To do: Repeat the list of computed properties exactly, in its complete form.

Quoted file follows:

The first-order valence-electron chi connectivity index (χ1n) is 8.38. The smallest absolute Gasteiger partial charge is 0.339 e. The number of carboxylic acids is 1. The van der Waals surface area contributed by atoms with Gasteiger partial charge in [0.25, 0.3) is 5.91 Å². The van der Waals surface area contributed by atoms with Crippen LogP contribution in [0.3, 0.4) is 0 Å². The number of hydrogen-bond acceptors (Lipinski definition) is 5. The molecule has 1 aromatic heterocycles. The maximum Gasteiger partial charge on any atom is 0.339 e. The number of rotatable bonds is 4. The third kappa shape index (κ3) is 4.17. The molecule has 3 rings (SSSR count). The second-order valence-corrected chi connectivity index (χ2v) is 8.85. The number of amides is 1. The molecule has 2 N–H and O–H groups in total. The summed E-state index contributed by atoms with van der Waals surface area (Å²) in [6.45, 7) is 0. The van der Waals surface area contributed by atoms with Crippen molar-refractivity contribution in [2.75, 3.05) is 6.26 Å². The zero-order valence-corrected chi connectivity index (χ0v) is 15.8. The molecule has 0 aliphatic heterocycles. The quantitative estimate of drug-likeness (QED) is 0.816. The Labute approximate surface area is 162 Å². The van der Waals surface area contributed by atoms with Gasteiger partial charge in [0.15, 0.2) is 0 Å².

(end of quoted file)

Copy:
The first-order valence-electron chi connectivity index (χ1n) is 8.38. The smallest absolute Gasteiger partial charge is 0.339 e. The number of carboxylic acids is 1. The van der Waals surface area contributed by atoms with Gasteiger partial charge in [0.25, 0.3) is 5.91 Å². The van der Waals surface area contributed by atoms with Crippen LogP contribution in [0.3, 0.4) is 0 Å². The number of hydrogen-bond acceptors (Lipinski definition) is 5. The molecule has 1 aromatic heterocycles. The maximum Gasteiger partial charge on any atom is 0.339 e. The number of rotatable bonds is 4. The third kappa shape index (κ3) is 4.17. The molecule has 3 rings (SSSR count). The second-order valence-corrected chi connectivity index (χ2v) is 8.85. The number of amides is 1. The molecule has 2 N–H and O–H groups in total. The summed E-state index contributed by atoms with van der Waals surface area (Å²) in [6.45, 7) is 0. The van der Waals surface area contributed by atoms with Crippen molar-refractivity contribution in [2.75, 3.05) is 6.26 Å². The zero-order valence-corrected chi connectivity index (χ0v) is 15.8. The molecule has 0 aliphatic heterocycles. The quantitative estimate of drug-likeness (QED) is 0.816. The Labute approximate surface area is 162 Å². The van der Waals surface area contributed by atoms with Gasteiger partial charge in [0.15, 0.2) is 0 Å².